WOONSOCKET, R.I. — The sun barely rises when John Hayes gets behind the wheel of a 27-foot-long RV and starts to rev up the engine.
Hayes sits on the edge of a mostly empty parking lot in Providence, Rhode Island, right outside of a methadone treatment clinic where, even at 5 a.m., patients start lining up.
But Hayes is not there to help people inside the brick-and-mortar clinic. Instead, he's taking the converted RV about 30 minutes north— to Woonsocket, Rhode Island. It's a community with some of the highest opioid use rates in the state.
"They’re just nice people that hit a bump," Hayes said.
It does not take long for patients to arrive.
One of the first people to arrive is Raul Rodriquez. Addicted to drugs for more than 20 years, Rodriquez use to have to travel 30 minutes to Providence to receive the methadone treatment he needs to get better.
But now, this first-in-the-nation mobile methadone clinic is bringing the medicine to him.
"It's wonderful. I live around the corner, you don't have to drive. It's right here," he said.
Methadone is a medication used to help people reduce or quit their use of heroin or other drugs. By increasing ease and access, the mobile medical unit hopes to keep patients on the right path.
"Substance use disorder is just a disease of the brain," said Linda Hurley, president of CODAC Behavioral Health, which owns and operates the mobile unit.
Last month, CODAC received approval from the Drug Enforcement Administration (DEA) to dispense methadone at mobile treatment sites. Aside from the convenience, it's a more cost-effective way for treatment centers to operate. Instead of $4 million for a new building, CODAC can spend closer to $400,000 to renovate an RV.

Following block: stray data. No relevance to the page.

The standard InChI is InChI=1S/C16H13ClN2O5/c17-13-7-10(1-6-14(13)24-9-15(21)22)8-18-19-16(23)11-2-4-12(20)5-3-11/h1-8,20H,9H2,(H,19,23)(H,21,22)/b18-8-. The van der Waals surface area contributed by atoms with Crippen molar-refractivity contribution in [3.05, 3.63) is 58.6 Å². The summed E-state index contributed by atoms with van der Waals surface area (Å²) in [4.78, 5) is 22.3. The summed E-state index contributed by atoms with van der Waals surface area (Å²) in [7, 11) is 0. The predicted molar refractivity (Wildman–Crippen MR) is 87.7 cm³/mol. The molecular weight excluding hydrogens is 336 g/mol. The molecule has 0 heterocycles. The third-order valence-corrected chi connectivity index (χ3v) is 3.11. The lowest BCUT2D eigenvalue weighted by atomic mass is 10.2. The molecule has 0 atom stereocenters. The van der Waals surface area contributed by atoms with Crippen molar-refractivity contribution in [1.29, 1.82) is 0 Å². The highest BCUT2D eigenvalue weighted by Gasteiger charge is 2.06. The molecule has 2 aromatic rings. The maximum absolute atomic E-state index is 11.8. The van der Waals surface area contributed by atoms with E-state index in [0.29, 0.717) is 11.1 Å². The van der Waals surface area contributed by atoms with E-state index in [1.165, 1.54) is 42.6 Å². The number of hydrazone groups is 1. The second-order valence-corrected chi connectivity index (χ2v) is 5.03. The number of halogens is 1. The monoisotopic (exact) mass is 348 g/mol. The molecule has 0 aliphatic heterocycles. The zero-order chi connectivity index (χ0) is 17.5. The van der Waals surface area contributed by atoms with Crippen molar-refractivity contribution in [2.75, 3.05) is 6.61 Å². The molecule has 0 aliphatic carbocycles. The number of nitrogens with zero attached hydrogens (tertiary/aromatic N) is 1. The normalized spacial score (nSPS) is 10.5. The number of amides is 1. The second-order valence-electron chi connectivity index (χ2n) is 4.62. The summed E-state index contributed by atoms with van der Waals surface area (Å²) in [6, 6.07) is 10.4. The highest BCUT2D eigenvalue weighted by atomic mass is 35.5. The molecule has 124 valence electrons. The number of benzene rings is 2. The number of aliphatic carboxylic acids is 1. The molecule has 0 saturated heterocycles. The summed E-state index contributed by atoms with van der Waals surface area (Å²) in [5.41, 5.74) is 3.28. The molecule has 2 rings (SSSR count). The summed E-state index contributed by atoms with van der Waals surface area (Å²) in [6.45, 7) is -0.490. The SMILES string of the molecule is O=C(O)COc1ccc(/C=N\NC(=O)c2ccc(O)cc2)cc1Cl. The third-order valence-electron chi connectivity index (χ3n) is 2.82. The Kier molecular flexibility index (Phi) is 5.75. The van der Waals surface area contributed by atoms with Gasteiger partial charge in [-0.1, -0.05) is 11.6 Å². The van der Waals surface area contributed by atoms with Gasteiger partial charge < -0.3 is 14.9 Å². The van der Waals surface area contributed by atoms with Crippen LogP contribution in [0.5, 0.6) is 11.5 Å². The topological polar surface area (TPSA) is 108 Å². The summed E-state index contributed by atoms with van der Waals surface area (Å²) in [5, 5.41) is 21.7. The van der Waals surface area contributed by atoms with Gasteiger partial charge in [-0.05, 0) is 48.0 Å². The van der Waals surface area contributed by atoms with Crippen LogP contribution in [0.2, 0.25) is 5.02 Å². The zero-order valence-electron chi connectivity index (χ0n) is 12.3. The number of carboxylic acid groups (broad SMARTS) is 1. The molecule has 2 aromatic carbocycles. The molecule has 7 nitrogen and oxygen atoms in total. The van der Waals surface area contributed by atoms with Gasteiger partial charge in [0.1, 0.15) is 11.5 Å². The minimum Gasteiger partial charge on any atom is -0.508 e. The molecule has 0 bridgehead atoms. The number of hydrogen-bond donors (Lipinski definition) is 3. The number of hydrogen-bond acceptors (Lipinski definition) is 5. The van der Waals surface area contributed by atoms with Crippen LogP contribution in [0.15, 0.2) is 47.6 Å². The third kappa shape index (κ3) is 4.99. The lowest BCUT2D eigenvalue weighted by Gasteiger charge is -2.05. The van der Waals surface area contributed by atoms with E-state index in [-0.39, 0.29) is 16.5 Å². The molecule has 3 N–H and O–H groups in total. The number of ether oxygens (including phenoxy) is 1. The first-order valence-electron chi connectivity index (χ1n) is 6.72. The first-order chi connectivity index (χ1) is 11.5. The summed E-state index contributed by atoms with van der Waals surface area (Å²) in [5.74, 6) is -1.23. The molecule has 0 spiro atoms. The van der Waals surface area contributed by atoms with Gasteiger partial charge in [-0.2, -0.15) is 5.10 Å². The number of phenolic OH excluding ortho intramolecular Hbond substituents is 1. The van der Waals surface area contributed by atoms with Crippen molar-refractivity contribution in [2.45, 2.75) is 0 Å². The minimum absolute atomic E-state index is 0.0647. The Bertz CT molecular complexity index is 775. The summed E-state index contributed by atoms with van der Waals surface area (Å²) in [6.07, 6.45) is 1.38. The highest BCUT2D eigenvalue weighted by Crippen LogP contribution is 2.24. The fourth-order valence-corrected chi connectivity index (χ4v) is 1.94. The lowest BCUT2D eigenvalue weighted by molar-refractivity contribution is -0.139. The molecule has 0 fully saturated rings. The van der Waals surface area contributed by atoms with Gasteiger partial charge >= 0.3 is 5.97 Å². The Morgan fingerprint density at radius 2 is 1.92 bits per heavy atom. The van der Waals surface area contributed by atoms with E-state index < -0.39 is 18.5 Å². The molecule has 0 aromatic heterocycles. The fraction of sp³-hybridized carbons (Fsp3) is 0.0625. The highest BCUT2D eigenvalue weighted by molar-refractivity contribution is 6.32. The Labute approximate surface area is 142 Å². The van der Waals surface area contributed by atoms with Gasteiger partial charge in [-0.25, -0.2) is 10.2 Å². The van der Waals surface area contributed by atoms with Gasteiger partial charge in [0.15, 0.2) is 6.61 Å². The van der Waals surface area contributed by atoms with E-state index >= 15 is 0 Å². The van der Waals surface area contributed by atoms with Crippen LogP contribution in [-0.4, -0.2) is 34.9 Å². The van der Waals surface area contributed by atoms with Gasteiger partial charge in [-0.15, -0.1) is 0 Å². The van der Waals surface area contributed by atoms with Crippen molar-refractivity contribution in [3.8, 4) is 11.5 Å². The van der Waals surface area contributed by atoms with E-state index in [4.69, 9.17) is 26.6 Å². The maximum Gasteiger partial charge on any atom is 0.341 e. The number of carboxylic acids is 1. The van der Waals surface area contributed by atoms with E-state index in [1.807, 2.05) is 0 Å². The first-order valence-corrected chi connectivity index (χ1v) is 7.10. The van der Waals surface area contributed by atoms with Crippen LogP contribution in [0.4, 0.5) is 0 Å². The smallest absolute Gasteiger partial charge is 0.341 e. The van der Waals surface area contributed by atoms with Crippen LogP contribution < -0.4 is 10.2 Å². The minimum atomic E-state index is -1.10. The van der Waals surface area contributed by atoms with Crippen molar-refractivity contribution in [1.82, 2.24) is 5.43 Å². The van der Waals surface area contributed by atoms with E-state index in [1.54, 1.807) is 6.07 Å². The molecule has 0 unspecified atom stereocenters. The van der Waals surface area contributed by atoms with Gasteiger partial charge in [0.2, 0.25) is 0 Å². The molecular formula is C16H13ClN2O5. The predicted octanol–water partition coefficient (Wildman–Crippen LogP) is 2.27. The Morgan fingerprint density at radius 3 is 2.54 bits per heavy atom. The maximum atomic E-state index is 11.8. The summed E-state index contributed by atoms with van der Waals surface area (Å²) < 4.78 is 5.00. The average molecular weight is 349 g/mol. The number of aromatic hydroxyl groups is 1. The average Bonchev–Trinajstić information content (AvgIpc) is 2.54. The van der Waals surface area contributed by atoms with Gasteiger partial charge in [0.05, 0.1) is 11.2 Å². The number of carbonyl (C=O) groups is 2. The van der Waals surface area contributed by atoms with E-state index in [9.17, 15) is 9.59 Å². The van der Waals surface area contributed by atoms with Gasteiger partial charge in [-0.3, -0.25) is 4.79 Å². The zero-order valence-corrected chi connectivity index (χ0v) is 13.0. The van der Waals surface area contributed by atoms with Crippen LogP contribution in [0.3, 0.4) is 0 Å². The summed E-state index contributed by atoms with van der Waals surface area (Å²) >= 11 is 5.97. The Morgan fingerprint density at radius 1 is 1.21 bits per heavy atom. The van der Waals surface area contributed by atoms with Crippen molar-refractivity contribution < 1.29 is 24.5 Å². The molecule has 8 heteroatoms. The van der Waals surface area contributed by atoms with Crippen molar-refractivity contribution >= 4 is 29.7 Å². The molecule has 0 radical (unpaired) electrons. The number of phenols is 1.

"This is a highly effective, efficient and kind way to provide care to individuals that are dying," Hurley said.
This type of innovative methadone treatment couldn't come at a more critical American juncture. According to the Centers for Disease Control and Prevention, an estimated 107,000 people died of drug overdoses in the U.S. in 2021. An estimated 75 percent of those deaths involved an opioid but only 18 percent of people with an opioid use disorder received medication as treatment.
"With a mobile unit, we go to individuals and see them when they can be seen, and that’s really important," Hurley noted.
There's another layer to all of this. It's keeping patients from having to go to a traditional doctor's office setting, which comes with its own set of stigmas.
As a physician specializing in addiction medicine, the mobile medical unit is a new frontier for Dr. Cara Zimmerman.
"This is definitely meeting someone where they're at," Dr. Zimmerman said.
Not only can she offer patients methadone treatment, but she can also help with wound care or write a prescription.
"This is more we're here; we're coming to you on your schedule and whatever, as much or as little as you need," she added.
Communities across the country are visiting the mobile clinic to see what's working as more treatment centers apply for DEA approval to get other mobile methadone clinics rolling nationwide.
"Most of them are just regular people who are coming in early to go to work. They're coming in before their day starts, so they can get their methadone and live a life," Hayes said.